What’s it got to do with refugees?

All those services we fought for and won in the last century – we did all that in time when (as now) lots of people emigrated to the UK when things were unsustainable where they lived. They came because they heard the UK was better. This was not a bad thing. They can’t help coming now. The ones who reach the north coast of France and get bullied into the sea by the French authorities are a minority of the refugees on the move. Pity them – they’ve landed in a country with a merciless government, and next to no local services.

But one thing we do know about the people washing up on our beaches is that they’re strong enough and clever enough to get that far. Maybe they’re strong enough and clever enough to help make a new country, either here or on the other side of the world when we all get sent to the Falklands for stealing our daily bread, like desperate people did in the bad old days before the NHS, social care services, etc etc.

This week’s ‘Destruction of the NHS’ Bill in parliament

If you want some help fighting back, contact the People’s Assembly Or try your local Trades Council. Or check if there’s a local branch of Defend the NHS where you are.

activism Labour media Politics prejudice women

Forced teaming has dreadful consequences

Imagine Neptunian people are your thing (I know, I know but just imagine… ). Imagine the Neptunian Support Group has been the centre of your life and activity for decades. Then one day, the Neptunian Support Group is offered a load of funding for promoting Plutonian welfare. I mean, Plutonians are nice and all that, but how are you going to react when the charity you volunteer for because of your love of Neptune says you must not do anything without mentioning Plutonians, then progresses into telling you that Neptunians don’t matter, and in a way don’t exist, and you must not mention them because to do so would be ‘Pluto exclusionary’.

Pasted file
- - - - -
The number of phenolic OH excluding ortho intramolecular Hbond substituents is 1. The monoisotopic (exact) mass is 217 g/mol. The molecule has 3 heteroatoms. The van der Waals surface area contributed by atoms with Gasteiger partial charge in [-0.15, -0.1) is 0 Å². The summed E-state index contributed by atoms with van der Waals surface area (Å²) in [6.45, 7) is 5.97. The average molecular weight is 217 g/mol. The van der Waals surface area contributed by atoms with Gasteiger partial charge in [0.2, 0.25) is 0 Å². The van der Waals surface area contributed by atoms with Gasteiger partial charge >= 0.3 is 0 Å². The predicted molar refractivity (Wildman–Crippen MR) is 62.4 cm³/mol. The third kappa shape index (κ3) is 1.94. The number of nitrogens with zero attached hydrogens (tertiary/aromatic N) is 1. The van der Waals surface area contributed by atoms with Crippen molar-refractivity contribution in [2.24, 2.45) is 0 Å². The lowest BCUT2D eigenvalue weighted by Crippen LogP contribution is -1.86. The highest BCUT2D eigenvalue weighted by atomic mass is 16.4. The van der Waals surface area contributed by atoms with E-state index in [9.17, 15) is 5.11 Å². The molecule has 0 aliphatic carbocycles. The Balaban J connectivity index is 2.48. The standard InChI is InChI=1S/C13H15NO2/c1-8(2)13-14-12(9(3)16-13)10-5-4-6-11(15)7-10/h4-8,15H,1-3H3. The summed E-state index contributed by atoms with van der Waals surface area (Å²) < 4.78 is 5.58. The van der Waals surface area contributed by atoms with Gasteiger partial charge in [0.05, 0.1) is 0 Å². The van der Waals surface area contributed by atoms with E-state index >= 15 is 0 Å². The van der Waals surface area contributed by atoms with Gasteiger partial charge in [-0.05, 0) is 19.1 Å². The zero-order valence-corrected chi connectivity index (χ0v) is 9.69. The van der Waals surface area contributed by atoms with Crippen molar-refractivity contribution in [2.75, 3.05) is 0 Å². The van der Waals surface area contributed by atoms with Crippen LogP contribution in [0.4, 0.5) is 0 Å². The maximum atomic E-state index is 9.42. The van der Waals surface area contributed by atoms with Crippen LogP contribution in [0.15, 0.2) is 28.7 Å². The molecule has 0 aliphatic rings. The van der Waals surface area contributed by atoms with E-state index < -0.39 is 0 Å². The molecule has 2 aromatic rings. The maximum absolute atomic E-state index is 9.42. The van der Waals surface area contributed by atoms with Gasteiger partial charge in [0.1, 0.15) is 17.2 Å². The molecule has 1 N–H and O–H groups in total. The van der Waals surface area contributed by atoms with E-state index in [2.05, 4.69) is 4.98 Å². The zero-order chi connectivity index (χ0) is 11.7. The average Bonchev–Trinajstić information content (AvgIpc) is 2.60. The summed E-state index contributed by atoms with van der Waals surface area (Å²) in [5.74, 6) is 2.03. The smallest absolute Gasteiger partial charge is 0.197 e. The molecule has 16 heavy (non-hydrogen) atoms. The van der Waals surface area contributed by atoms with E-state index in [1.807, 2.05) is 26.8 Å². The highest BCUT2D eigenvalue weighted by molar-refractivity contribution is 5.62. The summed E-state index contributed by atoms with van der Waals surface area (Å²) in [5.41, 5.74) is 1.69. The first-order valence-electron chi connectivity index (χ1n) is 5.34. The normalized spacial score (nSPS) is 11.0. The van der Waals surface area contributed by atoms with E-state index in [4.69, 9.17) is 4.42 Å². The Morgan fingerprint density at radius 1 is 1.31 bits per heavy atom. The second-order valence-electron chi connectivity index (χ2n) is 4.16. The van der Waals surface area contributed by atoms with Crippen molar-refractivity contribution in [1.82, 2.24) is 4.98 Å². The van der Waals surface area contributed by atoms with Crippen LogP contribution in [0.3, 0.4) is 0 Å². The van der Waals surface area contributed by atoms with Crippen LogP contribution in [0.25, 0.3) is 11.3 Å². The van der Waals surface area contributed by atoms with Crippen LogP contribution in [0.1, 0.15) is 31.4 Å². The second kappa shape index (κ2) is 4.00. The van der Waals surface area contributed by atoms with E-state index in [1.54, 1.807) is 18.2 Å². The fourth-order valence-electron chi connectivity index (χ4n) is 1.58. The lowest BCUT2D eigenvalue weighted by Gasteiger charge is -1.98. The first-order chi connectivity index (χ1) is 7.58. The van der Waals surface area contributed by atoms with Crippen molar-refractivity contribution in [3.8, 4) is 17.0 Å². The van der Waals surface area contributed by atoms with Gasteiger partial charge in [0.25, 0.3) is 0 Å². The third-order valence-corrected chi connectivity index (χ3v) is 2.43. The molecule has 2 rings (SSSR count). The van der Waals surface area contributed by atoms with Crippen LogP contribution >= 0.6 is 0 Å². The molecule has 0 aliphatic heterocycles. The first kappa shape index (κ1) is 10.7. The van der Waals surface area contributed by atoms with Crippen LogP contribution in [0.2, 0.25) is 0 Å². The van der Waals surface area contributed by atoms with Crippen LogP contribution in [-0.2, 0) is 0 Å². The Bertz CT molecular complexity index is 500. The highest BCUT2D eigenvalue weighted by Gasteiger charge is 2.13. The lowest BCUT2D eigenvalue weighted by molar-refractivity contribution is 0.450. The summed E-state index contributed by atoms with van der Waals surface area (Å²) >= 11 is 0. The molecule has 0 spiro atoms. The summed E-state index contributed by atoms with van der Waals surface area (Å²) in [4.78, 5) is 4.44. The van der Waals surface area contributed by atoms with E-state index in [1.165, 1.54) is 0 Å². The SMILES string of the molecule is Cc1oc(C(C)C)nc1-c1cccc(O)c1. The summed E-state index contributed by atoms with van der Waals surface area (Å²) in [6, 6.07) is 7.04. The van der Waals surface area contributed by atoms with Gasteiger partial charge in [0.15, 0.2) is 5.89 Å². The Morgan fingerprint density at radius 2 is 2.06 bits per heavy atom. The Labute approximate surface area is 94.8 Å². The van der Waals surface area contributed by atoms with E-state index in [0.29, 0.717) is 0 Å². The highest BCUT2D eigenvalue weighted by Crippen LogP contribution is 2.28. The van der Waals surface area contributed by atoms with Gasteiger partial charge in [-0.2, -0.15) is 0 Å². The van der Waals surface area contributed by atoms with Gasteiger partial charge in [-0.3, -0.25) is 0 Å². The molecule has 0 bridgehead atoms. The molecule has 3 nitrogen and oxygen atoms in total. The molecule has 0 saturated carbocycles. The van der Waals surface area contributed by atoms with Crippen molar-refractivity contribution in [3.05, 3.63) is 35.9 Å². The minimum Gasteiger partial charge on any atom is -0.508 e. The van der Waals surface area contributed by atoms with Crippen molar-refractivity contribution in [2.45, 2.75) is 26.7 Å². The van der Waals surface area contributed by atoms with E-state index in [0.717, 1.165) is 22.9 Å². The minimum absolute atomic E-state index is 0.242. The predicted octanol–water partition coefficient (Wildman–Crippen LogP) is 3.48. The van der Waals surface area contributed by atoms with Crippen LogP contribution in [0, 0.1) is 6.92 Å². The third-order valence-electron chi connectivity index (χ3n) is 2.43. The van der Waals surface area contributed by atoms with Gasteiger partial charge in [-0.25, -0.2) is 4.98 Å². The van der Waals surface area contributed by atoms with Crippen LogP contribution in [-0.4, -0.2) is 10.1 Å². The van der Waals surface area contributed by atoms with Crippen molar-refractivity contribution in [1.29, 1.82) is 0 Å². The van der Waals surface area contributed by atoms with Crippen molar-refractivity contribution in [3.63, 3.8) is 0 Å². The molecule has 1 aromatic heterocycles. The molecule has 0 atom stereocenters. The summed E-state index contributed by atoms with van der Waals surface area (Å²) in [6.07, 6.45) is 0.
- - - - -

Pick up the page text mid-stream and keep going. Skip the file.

It’s bizarre, isn’t it – in no time at all you’d be getting frustrated and saying quite rude things about Plutonians. What if you were then roundly told off for being ‘anti-Plutonian’ when you talk about Neptune? If you were sensible, you’d probably walk away from the not-very-Neptunian not-very-supportive-Support Group at that point and refocus your attention, maybe start another group for Neptunians. What if the former Neptunian Support Group then called your group an ‘anti-Plutonian hate group’, and started trashing anyone who had anything to do with your organisation?

I expect you’ll agree with me that that Neptunian Support Group has done real and lasting harm to both Neptunian and Plutonian welfare by turning what was a lot of good work by very committed people into a bitter war.

One could be forgiven for thinking that the powers that be were aiming to make all those people hate each other but no, it’s just money. It’s always money. For the last 30 years or so, there have been huge streams of funding available, usually coming from the USA, for Plutonians, so Neptunian charity and political organisations have been determined that Neptunians should shut up while they rake it in.